The NookPhone was also added, which is an all-in-one solution to keeping track of island life. Here, players will find “apps” to keep track of their Recipes, the creatures they’ve caught, and their Nook Miles goals. Nook Miles are another new mechanic, “gamifying” a game that has traditionally never been a traditional game. By completing both daily and long-term tasks, players earn points that they can then redeem for special rewards. It’s a fun gameplay feature that helps goal-oriented people figure out things to do in the otherwise open-ended game.

Ultimately, everything good about Animal Crossing is still here. The game is just downright fun — and addicting — no matter what you decide to do on a particular day. There’s so much content here to enjoy, from collecting bugs and fish to decorating your home and island and much, much more. Each day will give you something to look forward to; each day is filled with new surprises, whether its a villager asking to play hide-and-seek or task you with finding treasure, finding that rare piece of furniture you’ve had your eye on, or striking gold with your axe to a rock. Heck, one night I got 30,000 Bells from a gift on a balloon that was floating by!





Animal Crossing: New Horizons is the best the series has ever looked — and the best it’s sounded in a long time. Graphics are beautiful and rich with detail, like swaying leaves on trees during windy days and the way the player’s hair gleams in the sunlight. I’m in love with how colors pop during the daytime and how dazzling the sky looks at sunset, painted with orange and red hues. When you’re indoors during a storm, you can see rain hammering the windows. Floors actually REFLECT things now, too! I mean, just look at this:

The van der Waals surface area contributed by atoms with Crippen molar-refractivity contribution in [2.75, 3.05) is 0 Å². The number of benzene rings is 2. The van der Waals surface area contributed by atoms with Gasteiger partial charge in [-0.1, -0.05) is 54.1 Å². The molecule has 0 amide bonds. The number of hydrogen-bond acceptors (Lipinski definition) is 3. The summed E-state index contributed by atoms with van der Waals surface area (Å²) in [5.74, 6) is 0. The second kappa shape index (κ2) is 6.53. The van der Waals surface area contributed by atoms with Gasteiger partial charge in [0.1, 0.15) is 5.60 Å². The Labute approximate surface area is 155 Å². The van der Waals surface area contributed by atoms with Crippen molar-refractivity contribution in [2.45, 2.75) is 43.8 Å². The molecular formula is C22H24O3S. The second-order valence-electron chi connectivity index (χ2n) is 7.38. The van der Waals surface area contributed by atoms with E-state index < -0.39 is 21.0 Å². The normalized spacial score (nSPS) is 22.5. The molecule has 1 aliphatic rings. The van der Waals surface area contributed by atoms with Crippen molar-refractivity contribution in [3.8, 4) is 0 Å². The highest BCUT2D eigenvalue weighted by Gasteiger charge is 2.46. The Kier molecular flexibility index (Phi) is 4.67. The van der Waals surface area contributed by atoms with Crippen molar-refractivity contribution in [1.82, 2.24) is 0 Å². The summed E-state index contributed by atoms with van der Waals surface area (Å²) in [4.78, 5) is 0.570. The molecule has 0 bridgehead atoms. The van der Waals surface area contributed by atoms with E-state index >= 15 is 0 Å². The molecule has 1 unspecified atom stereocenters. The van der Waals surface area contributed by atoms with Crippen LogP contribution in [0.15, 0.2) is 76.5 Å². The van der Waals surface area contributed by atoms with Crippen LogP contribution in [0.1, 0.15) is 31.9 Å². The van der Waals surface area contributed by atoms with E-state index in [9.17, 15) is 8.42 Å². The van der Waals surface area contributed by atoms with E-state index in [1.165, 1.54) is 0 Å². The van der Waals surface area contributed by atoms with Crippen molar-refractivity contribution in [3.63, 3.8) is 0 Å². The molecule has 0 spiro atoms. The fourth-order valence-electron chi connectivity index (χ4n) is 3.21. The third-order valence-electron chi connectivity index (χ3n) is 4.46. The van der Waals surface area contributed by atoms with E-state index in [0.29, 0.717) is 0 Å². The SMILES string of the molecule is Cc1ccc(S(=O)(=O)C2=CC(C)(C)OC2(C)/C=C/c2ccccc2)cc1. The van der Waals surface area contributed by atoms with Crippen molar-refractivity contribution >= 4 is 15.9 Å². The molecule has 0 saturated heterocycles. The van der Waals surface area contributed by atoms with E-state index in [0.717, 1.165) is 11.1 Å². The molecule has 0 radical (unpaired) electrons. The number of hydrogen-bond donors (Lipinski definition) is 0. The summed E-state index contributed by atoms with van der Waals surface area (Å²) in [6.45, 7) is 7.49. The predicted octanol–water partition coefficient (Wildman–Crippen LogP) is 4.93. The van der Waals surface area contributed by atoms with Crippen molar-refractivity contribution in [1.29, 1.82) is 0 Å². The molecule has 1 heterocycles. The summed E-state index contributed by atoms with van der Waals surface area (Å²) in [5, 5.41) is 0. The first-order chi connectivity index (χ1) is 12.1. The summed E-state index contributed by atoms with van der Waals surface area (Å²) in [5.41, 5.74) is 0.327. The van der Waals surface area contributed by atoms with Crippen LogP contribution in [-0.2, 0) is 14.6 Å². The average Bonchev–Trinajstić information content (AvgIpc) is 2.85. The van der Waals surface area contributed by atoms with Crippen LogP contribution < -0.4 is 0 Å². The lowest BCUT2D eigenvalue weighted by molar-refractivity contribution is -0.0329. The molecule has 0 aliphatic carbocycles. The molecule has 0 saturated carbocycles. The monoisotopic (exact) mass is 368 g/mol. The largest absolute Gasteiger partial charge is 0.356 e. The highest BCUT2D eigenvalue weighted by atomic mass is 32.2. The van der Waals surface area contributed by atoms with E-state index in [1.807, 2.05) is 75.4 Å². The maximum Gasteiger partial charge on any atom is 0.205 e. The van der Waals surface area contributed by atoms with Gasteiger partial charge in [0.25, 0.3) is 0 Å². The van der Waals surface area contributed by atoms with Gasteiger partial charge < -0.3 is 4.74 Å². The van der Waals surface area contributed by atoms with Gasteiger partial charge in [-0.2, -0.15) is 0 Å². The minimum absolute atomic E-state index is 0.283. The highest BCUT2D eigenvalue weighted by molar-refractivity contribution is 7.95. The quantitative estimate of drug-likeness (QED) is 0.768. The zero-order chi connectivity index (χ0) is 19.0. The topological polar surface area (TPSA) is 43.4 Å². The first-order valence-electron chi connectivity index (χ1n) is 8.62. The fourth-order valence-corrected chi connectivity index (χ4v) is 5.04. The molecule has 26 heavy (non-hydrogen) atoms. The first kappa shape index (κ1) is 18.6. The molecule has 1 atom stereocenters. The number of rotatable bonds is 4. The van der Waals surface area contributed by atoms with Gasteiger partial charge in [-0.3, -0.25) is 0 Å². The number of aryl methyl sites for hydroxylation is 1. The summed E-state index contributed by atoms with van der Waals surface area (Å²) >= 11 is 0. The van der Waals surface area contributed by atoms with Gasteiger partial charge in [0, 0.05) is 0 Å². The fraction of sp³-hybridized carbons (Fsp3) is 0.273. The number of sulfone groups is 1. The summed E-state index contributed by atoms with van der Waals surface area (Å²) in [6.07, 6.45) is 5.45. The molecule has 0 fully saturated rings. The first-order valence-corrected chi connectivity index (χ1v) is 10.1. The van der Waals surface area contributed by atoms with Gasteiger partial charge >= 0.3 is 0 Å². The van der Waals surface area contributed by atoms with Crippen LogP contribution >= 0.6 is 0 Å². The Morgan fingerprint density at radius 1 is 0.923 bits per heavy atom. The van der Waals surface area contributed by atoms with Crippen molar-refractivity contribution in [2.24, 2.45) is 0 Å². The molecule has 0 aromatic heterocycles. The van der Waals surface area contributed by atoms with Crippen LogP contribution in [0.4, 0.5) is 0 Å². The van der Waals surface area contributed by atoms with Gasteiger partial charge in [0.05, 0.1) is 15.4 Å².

Ignore my horrible early-game interior design skills.


Like I mentioned before, characters are more animated than ever before, and thus feel more alive than ever before. I’m constantly surprised by the things my villagers do, like seeing Elvis jump up on his in-house throne and pull out a book to read, or hearing Avery singing an Animalese song in the moonlight (this was actually a bit unnerving, to be honest).

The music in Animal Crossing: New Horizons is phenomenal — a return to the quality of the original GameCube game’s. Starting with Wild World, music in the series was significantly toned down and, dare I say, boring. Everything was too chill — too relaxed. With New Horizons, we’ve returned to having music with soul, where every hourly track is made to match the feeling of the time of day — and there are some real bops here. Morning music makes you want to get up and run around and pull weeds, while evening music is more laidback, evokes calmness, and winds you down for the day. Check out the track for 8 a.m.:



Non-hourly tracks are just as good, too. Just listen to this one that plays during each season’s Fishing Tourney and Bug-Off:



For the first week or so of gameplay, players are subjected to a single track that plays throughout the day. It isn’t until they unlock Resident Services that background music changes every hour, which is a shame: I fear some players will discount New Horizons’ soundtrack before they get to the good stuff.